NTSB Identification: FTW04LA100.
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Accident occurred Sunday, March 28, 2004 in Weatherford, TX
Probable Cause Approval Date: 10/28/2004
Aircraft: Murphy Glasair III, registration: N119JM
Injuries: 2 Minor.

NTSB investigators may not have traveled in support of this investigation and used data provided by various sources to prepare this aircraft accident report.

On the day of the accident, the 543-hour private pilot landed at an unfamiliar airport and used the threshold markings as his touchdown point. He picked up a passenger, then departed and flew in the local area before returning to the airport later that evening. The pilot had never landed at this airport at night, but knew the runway was short and used the first set of runway lights as his touchdown point, since he could not see the threshold markings. He landed just beyond the first runway lights and applied normal braking. As the airplane continued down the runway, the pilot did not realized he was nearing the end of the runway and tried to abort the landing. The airplane got airborne, but immediately began to sink and it came to rest on an embankment on the opposite side of an interstate. Subsequent investigation of the privately owned (and not federally funded) airport and information provide by pilots based at the airport revealed that it was not uncommon for numerous runway lights (standard household bulbs) to be out of service. The pilot also reported that when he returned to the airport a week after the accident, he noted a gap in the distance between the northern end of the runway's lights and the southern end of the runway's lights. Four light fixtures were absent of light bulbs at the approach end of the runway and many of the light fixtures did not have protective coverings for the bulbs. Several of the uncovered bulbs had no dust or water marks indicating they had been recently replaced. The pilot stated that he most likely landed mid-field due to partial illumination of the runway lighting. He said, "If all the runway lights were illuminated the week before, this accident would not have happened."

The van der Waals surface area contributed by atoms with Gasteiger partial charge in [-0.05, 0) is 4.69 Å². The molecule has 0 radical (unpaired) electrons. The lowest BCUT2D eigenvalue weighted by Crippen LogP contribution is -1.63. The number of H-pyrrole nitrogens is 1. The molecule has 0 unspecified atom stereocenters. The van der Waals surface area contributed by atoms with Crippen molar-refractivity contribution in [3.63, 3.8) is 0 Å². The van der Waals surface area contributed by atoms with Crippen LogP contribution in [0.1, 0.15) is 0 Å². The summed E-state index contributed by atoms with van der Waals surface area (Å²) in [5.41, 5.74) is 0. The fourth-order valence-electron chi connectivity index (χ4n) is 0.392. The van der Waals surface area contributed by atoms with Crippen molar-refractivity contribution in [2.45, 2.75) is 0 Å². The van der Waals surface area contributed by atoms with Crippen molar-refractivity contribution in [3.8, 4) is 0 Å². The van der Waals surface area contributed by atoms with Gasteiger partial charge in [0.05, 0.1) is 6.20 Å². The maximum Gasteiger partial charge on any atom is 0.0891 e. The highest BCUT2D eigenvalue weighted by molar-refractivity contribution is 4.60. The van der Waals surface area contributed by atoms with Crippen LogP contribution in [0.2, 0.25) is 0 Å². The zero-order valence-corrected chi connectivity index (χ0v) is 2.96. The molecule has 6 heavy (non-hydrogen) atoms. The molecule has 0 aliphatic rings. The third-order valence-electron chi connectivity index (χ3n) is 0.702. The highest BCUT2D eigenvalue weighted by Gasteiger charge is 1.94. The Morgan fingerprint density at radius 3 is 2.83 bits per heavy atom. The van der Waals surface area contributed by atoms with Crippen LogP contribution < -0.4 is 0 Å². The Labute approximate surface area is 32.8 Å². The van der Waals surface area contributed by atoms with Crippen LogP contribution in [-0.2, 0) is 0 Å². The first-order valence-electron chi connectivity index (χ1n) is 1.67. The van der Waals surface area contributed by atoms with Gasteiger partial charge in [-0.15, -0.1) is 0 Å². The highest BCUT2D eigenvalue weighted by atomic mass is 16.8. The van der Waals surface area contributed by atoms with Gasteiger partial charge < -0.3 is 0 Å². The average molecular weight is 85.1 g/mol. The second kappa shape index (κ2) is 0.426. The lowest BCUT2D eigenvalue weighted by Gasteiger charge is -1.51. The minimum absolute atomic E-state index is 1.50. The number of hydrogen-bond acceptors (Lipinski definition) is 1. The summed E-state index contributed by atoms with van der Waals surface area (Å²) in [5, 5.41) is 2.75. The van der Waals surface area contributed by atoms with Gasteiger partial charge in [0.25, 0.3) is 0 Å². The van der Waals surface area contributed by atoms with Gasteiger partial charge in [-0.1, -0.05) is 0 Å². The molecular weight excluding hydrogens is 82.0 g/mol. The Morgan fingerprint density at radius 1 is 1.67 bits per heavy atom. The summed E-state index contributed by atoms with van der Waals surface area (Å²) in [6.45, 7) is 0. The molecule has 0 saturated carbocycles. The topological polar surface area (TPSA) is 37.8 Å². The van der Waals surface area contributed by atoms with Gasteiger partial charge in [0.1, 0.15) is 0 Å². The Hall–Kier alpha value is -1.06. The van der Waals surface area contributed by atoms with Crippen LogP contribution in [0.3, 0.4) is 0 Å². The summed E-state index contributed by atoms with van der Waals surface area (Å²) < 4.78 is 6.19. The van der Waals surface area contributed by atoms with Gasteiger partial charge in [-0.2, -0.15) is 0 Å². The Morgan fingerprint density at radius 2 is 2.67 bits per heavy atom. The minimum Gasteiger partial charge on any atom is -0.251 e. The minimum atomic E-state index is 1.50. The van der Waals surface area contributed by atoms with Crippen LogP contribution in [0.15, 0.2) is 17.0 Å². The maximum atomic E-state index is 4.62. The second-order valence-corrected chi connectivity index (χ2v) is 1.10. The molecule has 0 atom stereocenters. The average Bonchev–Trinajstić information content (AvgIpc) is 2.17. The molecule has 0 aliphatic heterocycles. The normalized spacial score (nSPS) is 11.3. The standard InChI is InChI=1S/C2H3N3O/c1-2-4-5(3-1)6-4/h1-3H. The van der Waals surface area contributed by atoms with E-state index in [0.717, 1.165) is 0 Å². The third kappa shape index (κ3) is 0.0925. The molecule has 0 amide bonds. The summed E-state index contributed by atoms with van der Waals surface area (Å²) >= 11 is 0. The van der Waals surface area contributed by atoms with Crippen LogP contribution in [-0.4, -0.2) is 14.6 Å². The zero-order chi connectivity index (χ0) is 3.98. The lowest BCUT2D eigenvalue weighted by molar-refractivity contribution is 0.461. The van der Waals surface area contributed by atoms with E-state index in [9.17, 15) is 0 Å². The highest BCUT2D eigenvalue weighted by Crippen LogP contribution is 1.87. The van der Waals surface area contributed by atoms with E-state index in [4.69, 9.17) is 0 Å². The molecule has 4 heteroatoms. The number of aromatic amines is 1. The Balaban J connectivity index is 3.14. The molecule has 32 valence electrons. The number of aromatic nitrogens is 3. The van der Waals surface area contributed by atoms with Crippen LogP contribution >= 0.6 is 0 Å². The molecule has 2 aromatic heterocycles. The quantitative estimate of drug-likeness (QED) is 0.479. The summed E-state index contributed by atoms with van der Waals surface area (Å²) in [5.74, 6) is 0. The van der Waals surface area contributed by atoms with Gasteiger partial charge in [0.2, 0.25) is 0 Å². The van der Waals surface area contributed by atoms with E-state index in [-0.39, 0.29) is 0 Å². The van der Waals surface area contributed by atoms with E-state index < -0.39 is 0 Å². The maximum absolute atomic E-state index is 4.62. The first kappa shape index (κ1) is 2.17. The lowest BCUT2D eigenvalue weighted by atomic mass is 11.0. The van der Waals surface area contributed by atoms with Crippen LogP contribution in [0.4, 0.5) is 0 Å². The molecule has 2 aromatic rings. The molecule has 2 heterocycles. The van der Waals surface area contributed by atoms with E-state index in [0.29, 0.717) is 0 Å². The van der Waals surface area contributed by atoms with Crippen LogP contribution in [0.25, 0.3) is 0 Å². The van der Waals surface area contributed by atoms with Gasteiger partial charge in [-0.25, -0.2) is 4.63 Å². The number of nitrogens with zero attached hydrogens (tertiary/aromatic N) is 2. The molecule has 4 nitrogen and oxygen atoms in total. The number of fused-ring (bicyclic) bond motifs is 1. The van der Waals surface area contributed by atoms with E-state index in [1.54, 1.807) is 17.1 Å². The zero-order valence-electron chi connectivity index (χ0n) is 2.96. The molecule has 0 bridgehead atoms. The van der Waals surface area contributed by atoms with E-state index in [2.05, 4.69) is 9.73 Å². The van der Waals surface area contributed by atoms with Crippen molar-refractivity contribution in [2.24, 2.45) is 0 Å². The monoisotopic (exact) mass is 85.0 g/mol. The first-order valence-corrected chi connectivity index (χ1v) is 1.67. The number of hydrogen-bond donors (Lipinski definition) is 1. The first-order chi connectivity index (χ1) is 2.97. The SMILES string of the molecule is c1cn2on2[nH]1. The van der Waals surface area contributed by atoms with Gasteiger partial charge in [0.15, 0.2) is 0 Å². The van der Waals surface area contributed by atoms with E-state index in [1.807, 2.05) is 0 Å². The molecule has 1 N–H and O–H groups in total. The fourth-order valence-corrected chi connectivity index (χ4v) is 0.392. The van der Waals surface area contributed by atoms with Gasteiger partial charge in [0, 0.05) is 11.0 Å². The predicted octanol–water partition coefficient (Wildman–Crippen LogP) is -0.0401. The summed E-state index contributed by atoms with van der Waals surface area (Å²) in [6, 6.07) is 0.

The National Transportation Safety Board determines the probable cause(s) of this accident to be:

The pilot's misjudgment of the runway distance due to his misperception of his location point on the runway.

Full narrative available

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